How to create a slideshow in iPhoto

Add effects and music to your next photo presentation with an iPhoto slideshow.

Matt Elliott Senior Editor
Matt Elliott is a senior editor at CNET with a focus on laptops and streaming services. Matt has more than 20 years of experience testing and reviewing laptops. He has worked for CNET in New York and San Francisco and now lives in New Hampshire. When he's not writing about laptops, Matt likes to play and watch sports. He loves to play tennis and hates the number of streaming services he has to subscribe to in order to watch the various sports he wants to watch.
Expertise Laptops | Desktops | All-in-one PCs | Streaming devices | Streaming platforms
Matt Elliott
3 min read
With their templates, transition, and musical accompaniment, iPhoto slideshows provide a richer experience than a simply scanning a photo album. Matt Elliott/CNET

Sure, you can create an album in iPhoto and flip through the photos, showing those seated next to you in front of your Mac the highlights from your vacation or the latest snaps of the grandkids. A special occasion--wedding, anniversary, graduation, milestone birthday--however, may require extra treatment. To add music, engaging transitions, and panning-and-zooming Ken Burns effects to your photo presentation, try out iPhoto's slideshow feature. Creating a slideshow is quick and easy in iPhoto '11. I'll show you how after the jump.

To create a slideshow, highlight a group of photos (using the Shift key if they are in consecutive order or the Command key if they are not) and click the Create button in the toolbar in the lower-right corner of iPhoto and select Slideshow. The photos will get dumped into a slideshow, complete with a title page. You can type in a title, and you can also name the slideshow in iPhoto's source list in the left-hand column.

Create > Slideshow gets you started. Matt Elliott/CNET

To add more photos to the slideshow, highlight the photos you'd like to include, click the Add To button in the toolbar, select Slideshow, and from there you'll be able to add the photo or photos to any of the slideshows you've created. To remove a photo from a slideshow, open the slideshow and highlight the photo from the strip of thumbnails at the top of the page and hit the Delete key. From that strip of thumbnails, you can also drag photos around to change the order.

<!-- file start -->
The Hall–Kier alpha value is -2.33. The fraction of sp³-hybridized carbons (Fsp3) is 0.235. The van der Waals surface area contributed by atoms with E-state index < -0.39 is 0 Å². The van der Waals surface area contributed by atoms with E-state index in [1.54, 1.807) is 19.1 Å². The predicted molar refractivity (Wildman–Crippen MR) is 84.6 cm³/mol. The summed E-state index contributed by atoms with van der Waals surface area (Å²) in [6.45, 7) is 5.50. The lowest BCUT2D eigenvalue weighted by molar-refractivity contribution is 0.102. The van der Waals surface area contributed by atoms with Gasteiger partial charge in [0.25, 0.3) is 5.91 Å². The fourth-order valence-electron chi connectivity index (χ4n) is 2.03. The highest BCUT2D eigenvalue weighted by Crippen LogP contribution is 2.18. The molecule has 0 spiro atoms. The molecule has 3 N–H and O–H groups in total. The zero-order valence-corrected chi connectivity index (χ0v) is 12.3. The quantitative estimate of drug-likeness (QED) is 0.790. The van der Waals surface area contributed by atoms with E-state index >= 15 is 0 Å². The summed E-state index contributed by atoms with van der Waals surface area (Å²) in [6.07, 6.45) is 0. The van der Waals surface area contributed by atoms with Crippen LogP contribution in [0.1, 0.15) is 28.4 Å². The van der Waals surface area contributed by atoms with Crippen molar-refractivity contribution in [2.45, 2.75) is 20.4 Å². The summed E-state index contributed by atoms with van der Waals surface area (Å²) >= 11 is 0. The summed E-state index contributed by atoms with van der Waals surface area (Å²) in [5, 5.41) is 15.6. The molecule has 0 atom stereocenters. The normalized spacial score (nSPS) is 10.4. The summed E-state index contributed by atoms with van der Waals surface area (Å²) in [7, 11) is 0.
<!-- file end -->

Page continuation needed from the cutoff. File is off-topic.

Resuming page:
iPhoto provides 12 themes for your slideshow, which you can access from the Themes button in the toolbar. To its left is a Text Slide button that lets you add a caption to a slide, and to its right is a Music button that lets you add a song or songs to the slideshow. iPhoto provides 14 selections, or you can choose a song from iTunes or GarageBand. Before you select a song, be sure you check the Play music during slideshow box. To play more than one song, check the Custom Playlist for Slideshow box and drag songs into the area below it.

iPhoto features 12 slideshow themes. Matt Elliott/CNET

Using the Settings button, you can choose to use photo titles, description, Places, or dates as captions. Other settings let you add a transition to the entire slideshow or just to specific photos. You can set the duration for how long all the slides or specific slides will stay on the screen.

Two of the 12 themes--Classic and Ken Burns--let you add the Ken Burns effect. The panning-and-zooming effect gets applied to all the slides, but you can turn it off for specific slides. To do so, go to Settings, click on the This Slide tab, and remove the check next to Ken Burns at the bottom. You can also control how the Ken Burns effect will pan and zoom across an image. Make sure the Ken Burns box is checked and that the little slider next to it is on the Start side. Using the zoom slider at the bottom of iPhoto, you can choose where to start the zoom. And then you can drag the photo to frame it for its starting point. Then move the little slider to End and adjust the zoom and drag the photo to where you'd like the panning to end. This is an effective tool for zooming in and panning across a group photos; instead of radomly zooming in and ending on someone's shoulder, for example, you can have it zoom in and pan across your smiling faces.

In settings, you can set the duration of each slide and fine tune the panning and zooming of Ken Burns effect. Matt Elliott/CNET

Hit the Preview button at the bottom of iPhoto to see how the current slide you're working on looks (plus those that follow it). And to view your completed slideshow from start to finish, hit the Play button.